I keep on telling Joydeep, “I can’t believe that you are HIS son! What happened to his good genes?”  While flipping through his diaries I gulped back all those words. There are several days when he has watched four to five movies in a day!  He had told me that for Uttam-Suchitra movies, he and his childhood friend would book the first show in Basusree, watch it, run to Ujjala, watch the matinee show there, come back to Basusree for the evening show and call it a day with the night show at Ujjala again. Two movies, twice a day. Phew!!! Yes, good genes are adequately passed on to the two sons….

(He has seen Paapi Guriya [Serial No.80] as well! I always thought it was porn shown in cinemas like Prodip in Tollygunge)

He maintains his “Films I have watched” diaries like an accountant! Bengali (B), Hindi (H), Others (O), Grand Total. :D

Click for a larger image
On Poila Boisakh, I found stacks of Ruled Registers in College Street for sale. It reminded me of school, our Attendance Registers, Ma’s mark book and my father-in-law’s Sidhhu Jyatha records. Baba’s collection of newspaper clippings accumulated over the years is a treasure trove and makes him a quintessence of knowledge about everything under the sun. Books, music, theatre, politics, cinema, history, famous personalities, places, plants….name one and he has an answer to it. The best part about asking anything to Baba is, he not only gives you the correct answer, but also adds all the trivia connected with it. “Baba, which Rabi Thakur’s poem is this line from?” He will tell you the name of the poem, the year it was written, the particular volume of Sanchayita it belongs to and a few anecdotes as free gifts. Same applies to songs….Rabindrasangeet, Atul Prasad, Rajanikanta, D.L Ray to Kabir Suman, A. R. Rahman, Pritam et all. “Barir youtube”, my colleague called him.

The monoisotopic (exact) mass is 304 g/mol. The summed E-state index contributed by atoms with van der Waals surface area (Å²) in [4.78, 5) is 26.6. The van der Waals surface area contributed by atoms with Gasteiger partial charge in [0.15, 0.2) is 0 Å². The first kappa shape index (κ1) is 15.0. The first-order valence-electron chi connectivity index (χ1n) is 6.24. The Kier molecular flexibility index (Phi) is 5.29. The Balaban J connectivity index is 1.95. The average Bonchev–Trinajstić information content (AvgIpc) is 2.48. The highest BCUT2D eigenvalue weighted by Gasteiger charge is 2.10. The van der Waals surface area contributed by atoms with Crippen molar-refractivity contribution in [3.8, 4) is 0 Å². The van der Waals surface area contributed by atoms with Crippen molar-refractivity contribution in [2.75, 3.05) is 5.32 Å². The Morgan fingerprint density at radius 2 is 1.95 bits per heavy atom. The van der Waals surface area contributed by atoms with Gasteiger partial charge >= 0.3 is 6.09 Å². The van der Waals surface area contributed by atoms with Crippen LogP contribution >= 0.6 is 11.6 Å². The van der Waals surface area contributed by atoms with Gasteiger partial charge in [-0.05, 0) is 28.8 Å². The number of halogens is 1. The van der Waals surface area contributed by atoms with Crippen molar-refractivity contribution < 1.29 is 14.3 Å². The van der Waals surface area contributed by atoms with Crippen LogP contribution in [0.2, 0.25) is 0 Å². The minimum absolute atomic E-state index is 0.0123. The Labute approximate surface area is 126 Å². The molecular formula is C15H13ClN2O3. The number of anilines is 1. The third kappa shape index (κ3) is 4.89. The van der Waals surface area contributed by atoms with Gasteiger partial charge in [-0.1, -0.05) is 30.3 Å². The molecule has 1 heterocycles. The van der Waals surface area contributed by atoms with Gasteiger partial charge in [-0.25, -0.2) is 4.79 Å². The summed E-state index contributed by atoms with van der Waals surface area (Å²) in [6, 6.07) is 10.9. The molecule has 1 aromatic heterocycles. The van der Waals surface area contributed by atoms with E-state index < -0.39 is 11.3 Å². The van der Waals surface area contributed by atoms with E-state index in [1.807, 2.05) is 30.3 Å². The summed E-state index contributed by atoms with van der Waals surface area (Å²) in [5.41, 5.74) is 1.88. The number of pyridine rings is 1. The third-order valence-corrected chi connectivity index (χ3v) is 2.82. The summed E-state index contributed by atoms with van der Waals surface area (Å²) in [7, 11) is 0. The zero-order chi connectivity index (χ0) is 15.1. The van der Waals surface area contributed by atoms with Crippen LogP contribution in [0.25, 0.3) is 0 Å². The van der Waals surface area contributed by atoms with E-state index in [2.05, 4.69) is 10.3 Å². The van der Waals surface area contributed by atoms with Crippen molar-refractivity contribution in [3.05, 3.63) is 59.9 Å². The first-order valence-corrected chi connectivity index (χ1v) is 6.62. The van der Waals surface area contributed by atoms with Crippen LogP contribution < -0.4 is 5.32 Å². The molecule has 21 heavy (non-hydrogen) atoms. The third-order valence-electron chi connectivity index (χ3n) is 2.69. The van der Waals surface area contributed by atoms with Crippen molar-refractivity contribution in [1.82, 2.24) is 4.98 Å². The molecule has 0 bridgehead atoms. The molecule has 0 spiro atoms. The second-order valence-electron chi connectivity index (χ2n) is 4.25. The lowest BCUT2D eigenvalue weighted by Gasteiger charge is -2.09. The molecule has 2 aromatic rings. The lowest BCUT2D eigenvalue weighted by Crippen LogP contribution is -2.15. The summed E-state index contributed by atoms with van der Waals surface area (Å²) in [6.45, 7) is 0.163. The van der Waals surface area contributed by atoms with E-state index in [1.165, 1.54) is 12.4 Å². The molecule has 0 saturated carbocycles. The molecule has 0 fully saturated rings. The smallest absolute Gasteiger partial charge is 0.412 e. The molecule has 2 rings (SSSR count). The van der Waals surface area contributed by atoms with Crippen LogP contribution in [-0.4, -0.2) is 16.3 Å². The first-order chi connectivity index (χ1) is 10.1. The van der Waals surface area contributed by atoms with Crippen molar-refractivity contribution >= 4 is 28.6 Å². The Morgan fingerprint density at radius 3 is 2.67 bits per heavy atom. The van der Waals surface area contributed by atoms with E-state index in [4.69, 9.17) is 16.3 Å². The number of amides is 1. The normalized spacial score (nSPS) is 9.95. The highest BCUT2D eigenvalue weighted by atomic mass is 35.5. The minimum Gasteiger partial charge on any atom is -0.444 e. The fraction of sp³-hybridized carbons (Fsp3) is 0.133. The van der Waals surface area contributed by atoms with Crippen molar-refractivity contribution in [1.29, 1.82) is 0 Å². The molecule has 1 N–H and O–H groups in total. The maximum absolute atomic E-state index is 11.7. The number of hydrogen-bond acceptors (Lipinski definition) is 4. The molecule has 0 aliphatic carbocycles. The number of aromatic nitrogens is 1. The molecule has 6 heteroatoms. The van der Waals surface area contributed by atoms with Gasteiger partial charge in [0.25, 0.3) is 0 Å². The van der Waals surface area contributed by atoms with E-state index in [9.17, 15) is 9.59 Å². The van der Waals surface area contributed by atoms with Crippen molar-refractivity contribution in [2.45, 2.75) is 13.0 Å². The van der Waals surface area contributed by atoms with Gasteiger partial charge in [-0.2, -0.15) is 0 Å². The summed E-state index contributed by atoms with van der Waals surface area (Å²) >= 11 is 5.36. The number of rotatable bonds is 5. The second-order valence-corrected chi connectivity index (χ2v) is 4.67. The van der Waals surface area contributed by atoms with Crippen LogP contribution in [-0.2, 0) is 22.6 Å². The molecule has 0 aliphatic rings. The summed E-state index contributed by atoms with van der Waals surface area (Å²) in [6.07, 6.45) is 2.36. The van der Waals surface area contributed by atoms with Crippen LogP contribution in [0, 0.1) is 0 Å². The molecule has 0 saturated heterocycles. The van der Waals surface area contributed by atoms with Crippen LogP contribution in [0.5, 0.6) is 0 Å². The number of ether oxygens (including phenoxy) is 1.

(Yes, I have personal and biased reasons for putting this particular page. The newspaper cutting on the extreme left was written by yours truly's biological father)

  (And my father in law has his personal and biased reasons for putting this particular page. The advertisement on the newspaper cutting was made by his younger son)

While reading his diaries and books, I found incense stick-covers made into book marks. The smell of lavender, patchouli, jasmine, sandal and ylang ylang guarded by pages on both sides. Scented memories of a very special man….

Women often compare their husbands to their fathers. “You can never be like my dad!”, they say. I get tempted to say the same, every time JD calls my father Lalmohan Ganguly on account of the apparent similarities of their physical traits. But I refrain. He doesn’t need to be like my Dad. He has his fair share of good genes from the man I wrote about.

There are certain books in the book shelf which you don’t read for days. You just know that they are there.

Those same books are the first you pull out when you are standing at a crossroad of blind alleys.

Geetobitan is one such book. 
Baba is one such man.